Op-Ed: Meisha Porter, New York City Schools Chancellor: Why I Dare to Dream Big
This week, I began leading the nation’s largest public school system. A school system that serves more than 1 million students—including, many years ago, me!
I am both excited and honored to take on this role. Not only because I am a New Yorker born and bred, but because education is in my blood. Both my mom and auntie were teachers and between them have 40 years of changing young people’s lives. I became a New York City public school educator because of them, and the amazing teachers I had as a student myself—like Ms. Pearlman, my first grade teacher at P.S. 215, and Mrs. Hulak, Mr. Garrison, and Mr. McCarthy, and my great instructors at Queens Vocational and Technical High School where I studied plumbing.
Over the course of 20 incredible years, I worked as an English teacher, an assistant principal, and then principal. More recently, I served our school communities as a superintendent and Bronx executive superintendent.
But I have to admit, never did I imagine that a youth activist from the Highbridge section of the Bronx would rise to become the first Black woman to serve as Schools Chancellor. This is a milestone, not just for me, but for every child who feels “different” but dares to dream big.
I don’t come into this role wearing rose-colored glasses. I know how challenging the last year has been for all of us. I know just how much our students, families, teachers, school staff, and principals, have sacrificed and suffered. But I also see signs of renewal as more vaccines become available and more sectors of our great city reopen.
I have that same sense of optimism about our schools. As I prepare to welcome our high school students back next week, I want to share my top three priorities for this school year and beyond:
First and foremost, I want to give every student the option to go back into school buildings five days a week starting this fall. I want New Yorkers to know that our buildings are safe and that our schools are ready. We’ve put all the recommended safety and health measures in place, and our schools are one of the safest places in the city to be. I hope to see everyone back full-time come September.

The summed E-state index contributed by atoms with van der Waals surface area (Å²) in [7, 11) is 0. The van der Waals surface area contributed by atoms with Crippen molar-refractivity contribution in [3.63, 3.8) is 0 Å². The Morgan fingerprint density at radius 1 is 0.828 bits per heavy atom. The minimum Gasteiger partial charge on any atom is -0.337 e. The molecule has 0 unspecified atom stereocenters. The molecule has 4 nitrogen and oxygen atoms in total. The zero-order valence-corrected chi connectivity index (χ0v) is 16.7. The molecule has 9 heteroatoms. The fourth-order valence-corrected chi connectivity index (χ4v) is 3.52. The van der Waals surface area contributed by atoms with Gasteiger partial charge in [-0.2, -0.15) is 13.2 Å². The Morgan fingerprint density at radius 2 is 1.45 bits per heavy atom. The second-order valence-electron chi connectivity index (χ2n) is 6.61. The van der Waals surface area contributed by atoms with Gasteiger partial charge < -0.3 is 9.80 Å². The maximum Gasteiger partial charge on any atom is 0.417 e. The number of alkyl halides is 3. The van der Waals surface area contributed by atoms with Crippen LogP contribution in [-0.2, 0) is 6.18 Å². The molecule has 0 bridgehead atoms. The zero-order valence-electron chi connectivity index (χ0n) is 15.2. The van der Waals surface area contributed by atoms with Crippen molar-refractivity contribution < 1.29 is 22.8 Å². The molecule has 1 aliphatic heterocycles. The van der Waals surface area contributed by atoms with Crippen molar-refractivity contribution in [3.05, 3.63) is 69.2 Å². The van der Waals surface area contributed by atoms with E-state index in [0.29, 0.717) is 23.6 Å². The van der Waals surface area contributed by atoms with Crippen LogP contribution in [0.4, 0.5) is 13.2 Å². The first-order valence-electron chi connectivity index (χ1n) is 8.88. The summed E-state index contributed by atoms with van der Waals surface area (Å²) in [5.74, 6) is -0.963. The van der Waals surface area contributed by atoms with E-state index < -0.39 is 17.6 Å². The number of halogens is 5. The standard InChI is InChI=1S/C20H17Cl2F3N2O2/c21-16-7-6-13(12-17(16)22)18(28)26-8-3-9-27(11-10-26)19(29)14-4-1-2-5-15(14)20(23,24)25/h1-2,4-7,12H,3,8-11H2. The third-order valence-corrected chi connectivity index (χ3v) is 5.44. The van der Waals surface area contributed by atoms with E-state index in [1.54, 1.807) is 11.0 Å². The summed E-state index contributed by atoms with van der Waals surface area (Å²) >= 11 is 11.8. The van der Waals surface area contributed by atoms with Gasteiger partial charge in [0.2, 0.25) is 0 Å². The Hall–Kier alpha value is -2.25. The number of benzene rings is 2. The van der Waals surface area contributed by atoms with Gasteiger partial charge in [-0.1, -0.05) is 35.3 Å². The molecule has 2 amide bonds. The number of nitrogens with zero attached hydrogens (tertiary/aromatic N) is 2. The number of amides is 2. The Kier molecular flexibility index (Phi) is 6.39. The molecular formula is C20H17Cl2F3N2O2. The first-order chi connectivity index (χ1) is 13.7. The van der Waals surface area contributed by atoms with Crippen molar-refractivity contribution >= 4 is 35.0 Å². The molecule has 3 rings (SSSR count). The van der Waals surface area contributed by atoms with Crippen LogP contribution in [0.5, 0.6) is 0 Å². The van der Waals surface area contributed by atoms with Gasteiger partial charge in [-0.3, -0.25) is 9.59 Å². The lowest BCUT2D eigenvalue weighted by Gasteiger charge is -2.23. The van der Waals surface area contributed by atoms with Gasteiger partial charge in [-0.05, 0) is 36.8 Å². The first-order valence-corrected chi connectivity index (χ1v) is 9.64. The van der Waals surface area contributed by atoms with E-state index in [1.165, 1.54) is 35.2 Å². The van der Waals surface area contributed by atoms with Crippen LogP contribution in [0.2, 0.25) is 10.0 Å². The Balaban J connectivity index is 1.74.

Second, I want to make sure that what we teach reflects students’ lived experiences, including any trauma related to this past year. We are coming back from the hardest year of our lives.
We want all our students to see themselves in their curriculum, their classrooms, and their schools. We will have social-emotional supports in place as well, not only for our students but also for our staff. We are aware that many people will be returning to schools where they’ve lost somebody. They may walk past an office that was once occupied by someone else. They may think about a paraprofessional who supported them or a kitchen worker who gave them an extra lunch every day. So, we will have a dual-pronged approach, addressing both academics and social-emotional learning.
Third, I want to take the lessons we learned during the pandemic into the next school year. As an example, the pandemic forced us to harness technology to create a 21st-century learning experience and we’ve delivered nearly half a million devices into students’ hands. At the same time, it showed us that human interaction is critical; nothing replaces the experience between a kid and a teacher in a classroom. So, I want to bring these two worlds together, using technology to address students’ individual needs—both for those learning full-time in classrooms and those who may wish to continue learning remotely.
To our families, I want to assure you that this will be a collaborative effort, with many opportunities for us to meet and talk. I promise to include your voices and expertise as we finish out this school year and plan for the next.
To our students, as your Chancellor I will continue to dream big on your behalf, and I invite you to dream and achieve alongside me. Lean into your education, dream beyond your wildest imagination—and know that there are no limits, only endless possibilities.
Photo credit: NYC Department of Education